Body Tracking Experiments

Real-time Human Body Tracking Explorations

Interacting/ Creating with your face: Painting with my nose.

This exploration was inspired by this article that explores turning one’s nose into a pointer & Experiments by Google which explores creative tools accessible for differently-abled people.


Track your nose and use it to draw a picture.

Questions I’m trying to answer:

In thinking of this idea, I was wondering how could I make it so that the person, when only using their nose as a controller, can start and stop the drawing action so that it doesn’t end up being a continuous line drawing all the time?

Solution 1 : Maybe I could track the distance of the nose from the webcam so that whenever the person leans forward or backwards the drawing action would turn on and off.

Solution 2: Another idea would be to use a different part of the body as to toggle the drawing action.


Creatability though it makes working with PoseNet much simpler, is restrictive in that in simplifying the process, only allows you to track one body point at a time. I will be returning to the poseNet with ml5 tutorial which does the same thing but with less abstraction.

One thing I like about creditability is that since a lot of code is abstracted, you can refer to parts using strings such as ‘nose’, ‘rightEye’ instead of having to remember indexes in the pose array as in with PoseNet. The library would work well in instances where you need only to track a single part of the body. 

Trying to use leaning back and forth to change the background of an image. Below are the results of my explorations. To determine the distance from the screen, I calculated the distance between my eye and my nose as when a face is closer to the screen, the distance between the two is larger and smaller when the person is leaning back. I then hid the video and tested leaning back and forth to change the background of my sketch as seen in the green and red. I set a range whereby when the distance was less than 25 or greater than 70 and I set an isDrawing boolean value to false.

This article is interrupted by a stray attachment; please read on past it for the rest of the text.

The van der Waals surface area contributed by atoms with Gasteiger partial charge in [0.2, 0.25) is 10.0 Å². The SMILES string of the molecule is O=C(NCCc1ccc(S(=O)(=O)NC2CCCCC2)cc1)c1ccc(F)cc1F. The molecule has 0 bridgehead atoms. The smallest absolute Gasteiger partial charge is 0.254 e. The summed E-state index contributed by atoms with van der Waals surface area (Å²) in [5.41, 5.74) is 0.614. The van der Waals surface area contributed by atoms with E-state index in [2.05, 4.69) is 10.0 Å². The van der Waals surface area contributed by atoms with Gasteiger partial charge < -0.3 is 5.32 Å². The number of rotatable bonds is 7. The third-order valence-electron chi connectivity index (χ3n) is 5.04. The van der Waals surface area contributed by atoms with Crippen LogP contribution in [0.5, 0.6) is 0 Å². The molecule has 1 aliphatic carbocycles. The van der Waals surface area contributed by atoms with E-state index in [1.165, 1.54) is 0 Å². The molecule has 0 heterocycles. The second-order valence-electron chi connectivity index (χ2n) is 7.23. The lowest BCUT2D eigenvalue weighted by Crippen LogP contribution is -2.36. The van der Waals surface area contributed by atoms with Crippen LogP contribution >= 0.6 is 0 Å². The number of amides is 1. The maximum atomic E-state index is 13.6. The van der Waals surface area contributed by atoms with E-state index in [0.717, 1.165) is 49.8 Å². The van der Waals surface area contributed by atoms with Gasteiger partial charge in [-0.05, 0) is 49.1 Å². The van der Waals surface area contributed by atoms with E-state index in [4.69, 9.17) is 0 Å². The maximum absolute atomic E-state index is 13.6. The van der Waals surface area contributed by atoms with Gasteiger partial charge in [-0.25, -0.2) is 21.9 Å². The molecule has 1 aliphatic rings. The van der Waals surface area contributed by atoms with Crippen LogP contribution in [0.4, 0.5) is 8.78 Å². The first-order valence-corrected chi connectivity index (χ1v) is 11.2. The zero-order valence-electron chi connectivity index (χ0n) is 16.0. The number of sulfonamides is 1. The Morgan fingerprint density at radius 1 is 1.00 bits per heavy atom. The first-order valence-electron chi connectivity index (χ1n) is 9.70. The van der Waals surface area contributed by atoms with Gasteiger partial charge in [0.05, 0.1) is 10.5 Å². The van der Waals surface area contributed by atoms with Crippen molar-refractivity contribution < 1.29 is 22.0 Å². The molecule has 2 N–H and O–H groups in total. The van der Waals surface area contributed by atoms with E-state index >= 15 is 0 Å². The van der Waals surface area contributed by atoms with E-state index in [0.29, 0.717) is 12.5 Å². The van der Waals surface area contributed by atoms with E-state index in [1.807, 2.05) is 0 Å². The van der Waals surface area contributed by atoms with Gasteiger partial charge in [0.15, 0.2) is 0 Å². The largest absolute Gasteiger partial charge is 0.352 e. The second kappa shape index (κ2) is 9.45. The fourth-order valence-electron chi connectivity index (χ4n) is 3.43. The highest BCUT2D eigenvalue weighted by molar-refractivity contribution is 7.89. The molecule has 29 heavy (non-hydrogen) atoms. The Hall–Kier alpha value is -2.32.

I was not able to create the drawing lines with my nose effect because for some reason the drawing action is flipped so that there is a mirroring effect which makes it confusing when trying to think and draw. Additionally, I couldn’t figure out how to make a continuous line instead of dots. When tracking the mouse I would have been able to mouseX, mouseY and the pmouseX, pmouseY positions but I wasn’t able to do that with tracking my nose. I believe this would be possible if created an array and stored all the points where my nose had been, then used the draw function to draw those points instead. I decided to continue exploring other things. Below is a screenshot from my attempts at drawing with my nose.


Observations: Using leaning as an interaction turned out not to be so great. It was hard to control the reaction to the movements because you either had to be still and lean at the same time. Additionally, it just didn’t feel too natural, especially for drawing. Perhaps a different body part would have been better although I feel this just adds more complexity to the interaction.

Reading through past projects and works:

Text Rain (1999) by Camille Utterback is an art installation where one’s body is tracked and used to interact with digital text. This piece uses color black or white to detect where the body is and then animates the text accordingly. I think it would be interesting to see if I can achieve something similar with the body tracking technologies we have today. It might be harder to achieve with PoseNet as it doesn’t give you the skeleton region perhaps with the Kinect. The animation below is an example from the PoseNet sketchbook that tracks a point on the body and tracks it as a person dances then draws text animated on that path. I will look into this further in our interaction explorations for week 5 &6


Technology as a tool vs medium? 

In my explorations this week I keep coming across artists and technologists who are asking “what can the technology do for me” and the idea of this body-tracking tech as a tool to convey meaning. e.g. “We quickly discovered that PoseNet was only interesting to Bill if it helped him convey meaning. The tech wasn’t an end in itself, it was only useful to him as a tool for artistic expression.” I also came across the same sentiment on Utterback’s website and it is something I will be reading more up on this week. Utterback links to this chapter as a reference to her Text Rain project on her site. The Tool Model: Augmenting the Expressive Power of the Hand – Inventing the Medium – Principles of Interaction Design as a Cultural Practise. “A lesson from the design of the google experiment was that the technology itself shouldn’t be the star of the show…push the boundaries of digital interaction design beyond the current standard of clicks, presses, and taps” – Maya Man 







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